(G T Buracas, O Ruksenas, G M Boyton and T D Albright, eds.) NATO Science Series 1:. DeWeese, M and Zador, A. () “Neural gallops across auditory streams” Neuron Zador, A. () “Self-consistent models of cortical dynamics” In: Modulation of Neuronal Responses: Implications for Active Vision.

Dynamic Modulation of Cortical Excitability during Visual Active Sensing. Article. Dynamic Modulation of Cortical Excitability during Visual Active Sensing.

Graphical Abstract Highlights. dActive visual sensing differs from visual processes studied in traditional tasks. dRhythmic patterns of fixations and saccades contextually modulate visual processing.

Neural Basis of Fundamental Filters in Vision. January ; Modulation of Neuronal Responses: Implications for Active Vision. Any temporal modulation re duces spatial resolution and a ny.

Vision, Perception, and Attention through the Lens of Microsaccades: Mechanisms and Implications Ziad M. Hafed 1*, Chih-Yang Chen 1,2 and Xiaoguang Tian 1,2 1 Physiology of Active Vision Laboratory, Werner Reichardt Centre for Integrative Neuroscience, University of Cited by: Wehrhahn, C.

The receptive field in V1: an unexpected result. In Modulation of neuronal responses: Implications for active vision (pp. Amsterdam, Netherlands: IOS : C Wehrhahn, Buracas, O. Ruksenas, G.M. Boynton, T.D.

Albright. By isolating contextual eye movement-related influences during active vision, Barczak et al. show that eye movements affect excitability in V1 such that responses are amplified immediately after fixation onset and suppressed as the next saccade approaches. This amplification and suppression cycle stems from a phase reset of ambient oscillatory activity in by: 3.

Contrasting Dynamics of Active Sensing and Passive Vision. Responses to stimuli presented just after fixation (grp1) and responses to all stimuli presented during fixations (grpAll) provide a reasonable approximation of the differences between natural active vision and vision as it is typically studied, with stimuli presented to subjects that are required to maintain gaze by: 3.

In this paper, we draw from recent theoretical work on active perception, which suggests that the brain makes use of an internal (i.e., generative) model to make inferences about the causes of sensations.

This view treats visual sensations as consequent on action (i.e., saccades) and implies that visual percepts must be actively constructed via a sequence of eye by: 1. Dynamic Modulation of Cortical Excitability during Visual Active Sensing. Dynamic Modulation of Cortical Excitability during.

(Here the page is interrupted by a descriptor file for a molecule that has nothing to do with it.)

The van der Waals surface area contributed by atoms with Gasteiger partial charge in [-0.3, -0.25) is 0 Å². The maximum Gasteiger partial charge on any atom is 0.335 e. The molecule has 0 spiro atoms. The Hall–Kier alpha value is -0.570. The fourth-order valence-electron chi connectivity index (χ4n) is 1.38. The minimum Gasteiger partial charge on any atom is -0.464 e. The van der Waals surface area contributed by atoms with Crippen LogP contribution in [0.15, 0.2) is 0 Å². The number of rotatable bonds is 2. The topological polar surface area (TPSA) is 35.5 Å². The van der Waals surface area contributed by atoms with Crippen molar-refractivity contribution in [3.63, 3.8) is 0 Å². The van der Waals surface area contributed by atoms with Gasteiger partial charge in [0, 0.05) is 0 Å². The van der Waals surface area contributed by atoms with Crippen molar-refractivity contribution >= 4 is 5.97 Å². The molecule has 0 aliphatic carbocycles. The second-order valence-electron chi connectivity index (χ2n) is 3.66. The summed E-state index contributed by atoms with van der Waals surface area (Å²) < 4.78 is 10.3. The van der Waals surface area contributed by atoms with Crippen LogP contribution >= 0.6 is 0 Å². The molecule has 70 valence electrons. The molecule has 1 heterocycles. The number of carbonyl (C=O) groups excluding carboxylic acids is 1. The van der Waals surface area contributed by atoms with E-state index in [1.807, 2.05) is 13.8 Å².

examining vision has been to analyze neuronal responses. Bennett C, Arroyo S, Hestrin S () Subthreshold mechanisms underlying state dependent modulation of visual responses.

Neuron – PubMed PubMedCentral CrossRef Google Scholar Blondeau J, Heisenberg M () The three-dimensional optomotor torque system of Cited by: 1. Pub. date September Editors Divenyi, P.L., Greenberg, S., Meyer, G. Volume Price US$ / € ISBN print Subject Life & Behavioural Sciences, Social Sciences.

Original language: English: Title of host publication: MODULATION OF NEURONAL RESPONSES: IMPLICATION FOR ACTIVE VISION: Publisher: IOS Press and Kluwer Academic PublishersAuthor: JJ Kulikowski, GT Buracas, O Ruksenas, GM Boynton, TD Albright. (Modulation of Neuronal Responses: Implications for Active Vision) m.

Šaltiniai Gimė: m. balandžio 11 d. (55 metai), Kaunas. 1. Author(s): Buračas,Giedrius T,; North Atlantic Treaty Organization. Scientific Affairs Division.; NATO Advanced Study Institute on Modulation of Neurological Responses: Implications for Active Vision,( Nida, Neringa, Lithuania) Title(s): Modulation of neuronal responses: implications for active vision/ edited by Giedrius T.

Buračas.Visual perception begins with the absorption of a photon by an opsin pigment in the retinal photoreceptors in vertebrates (Figure A and B) [7–9].Two types of photoreceptors operate in response to discrete ranges of the ambient light intensity: rods for the scotopic (twilight) vision and cones for photopic (daylight) vision with color recognition (Figure C) [10].

Wang CA, Munoz DP () A circuit for pupil orienting responses: Implications for cognitive modulation of pupil size. Curr Opin Neurobiol – CrossRef Google Scholar Wang Y, Luksch H, Brecha NC, Karten HJ () Columnar projections from the cholinergic nucleus isthmi to the optic tectum in chicks (gallus gallus): A possible substrate Cited by: 3.